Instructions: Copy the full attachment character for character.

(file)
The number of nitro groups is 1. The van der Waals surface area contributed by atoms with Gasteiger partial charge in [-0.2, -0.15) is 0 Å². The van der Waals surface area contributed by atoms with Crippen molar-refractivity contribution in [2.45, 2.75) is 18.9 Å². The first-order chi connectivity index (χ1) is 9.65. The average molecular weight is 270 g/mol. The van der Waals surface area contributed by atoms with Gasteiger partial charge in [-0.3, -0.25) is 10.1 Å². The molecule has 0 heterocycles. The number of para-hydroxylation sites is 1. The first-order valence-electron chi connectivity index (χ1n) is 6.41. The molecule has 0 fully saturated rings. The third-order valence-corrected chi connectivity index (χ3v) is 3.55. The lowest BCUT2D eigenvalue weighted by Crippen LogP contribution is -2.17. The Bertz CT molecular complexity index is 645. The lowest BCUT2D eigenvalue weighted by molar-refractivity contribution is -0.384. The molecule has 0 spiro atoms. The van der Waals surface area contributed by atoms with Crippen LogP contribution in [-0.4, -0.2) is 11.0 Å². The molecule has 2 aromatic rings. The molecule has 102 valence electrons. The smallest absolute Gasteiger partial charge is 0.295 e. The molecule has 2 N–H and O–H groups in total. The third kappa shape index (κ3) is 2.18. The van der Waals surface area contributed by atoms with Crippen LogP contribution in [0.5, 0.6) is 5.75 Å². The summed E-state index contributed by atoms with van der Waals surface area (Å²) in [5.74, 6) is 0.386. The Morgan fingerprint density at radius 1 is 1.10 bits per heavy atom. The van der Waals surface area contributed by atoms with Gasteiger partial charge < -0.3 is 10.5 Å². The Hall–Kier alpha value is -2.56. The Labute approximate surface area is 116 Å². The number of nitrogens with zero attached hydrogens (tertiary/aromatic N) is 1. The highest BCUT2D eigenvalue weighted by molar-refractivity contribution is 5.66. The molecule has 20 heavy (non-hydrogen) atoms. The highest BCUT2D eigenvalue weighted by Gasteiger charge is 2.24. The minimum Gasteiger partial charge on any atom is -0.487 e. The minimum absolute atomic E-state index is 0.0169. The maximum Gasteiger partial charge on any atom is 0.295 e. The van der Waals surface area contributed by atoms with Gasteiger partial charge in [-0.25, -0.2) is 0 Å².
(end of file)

The number of nitro groups is 1. The van der Waals surface area contributed by atoms with Gasteiger partial charge in [-0.2, -0.15) is 0 Å². The van der Waals surface area contributed by atoms with Crippen molar-refractivity contribution in [2.45, 2.75) is 18.9 Å². The first-order chi connectivity index (χ1) is 9.65. The average molecular weight is 270 g/mol. The van der Waals surface area contributed by atoms with Gasteiger partial charge in [-0.3, -0.25) is 10.1 Å². The molecule has 0 heterocycles. The number of para-hydroxylation sites is 1. The first-order valence-electron chi connectivity index (χ1n) is 6.41. The molecule has 0 fully saturated rings. The third-order valence-corrected chi connectivity index (χ3v) is 3.55. The lowest BCUT2D eigenvalue weighted by Crippen LogP contribution is -2.17. The Bertz CT molecular complexity index is 645. The lowest BCUT2D eigenvalue weighted by molar-refractivity contribution is -0.384. The molecule has 0 spiro atoms. The van der Waals surface area contributed by atoms with Crippen LogP contribution in [-0.4, -0.2) is 11.0 Å². The molecule has 2 aromatic rings. The molecule has 102 valence electrons. The smallest absolute Gasteiger partial charge is 0.295 e. The molecule has 2 N–H and O–H groups in total. The third kappa shape index (κ3) is 2.18. The van der Waals surface area contributed by atoms with Crippen LogP contribution in [0.5, 0.6) is 5.75 Å². The summed E-state index contributed by atoms with van der Waals surface area (Å²) in [5.74, 6) is 0.386. The Morgan fingerprint density at radius 1 is 1.10 bits per heavy atom. The van der Waals surface area contributed by atoms with Gasteiger partial charge < -0.3 is 10.5 Å². The Hall–Kier alpha value is -2.56. The Labute approximate surface area is 116 Å². The number of nitrogens with zero attached hydrogens (tertiary/aromatic N) is 1. The highest BCUT2D eigenvalue weighted by molar-refractivity contribution is 5.66. The molecule has 20 heavy (non-hydrogen) atoms. The highest BCUT2D eigenvalue weighted by Gasteiger charge is 2.24. The minimum Gasteiger partial charge on any atom is -0.487 e. The minimum absolute atomic E-state index is 0.0169. The maximum Gasteiger partial charge on any atom is 0.295 e. The van der Waals surface area contributed by atoms with Gasteiger partial charge in [-0.25, -0.2) is 0 Å².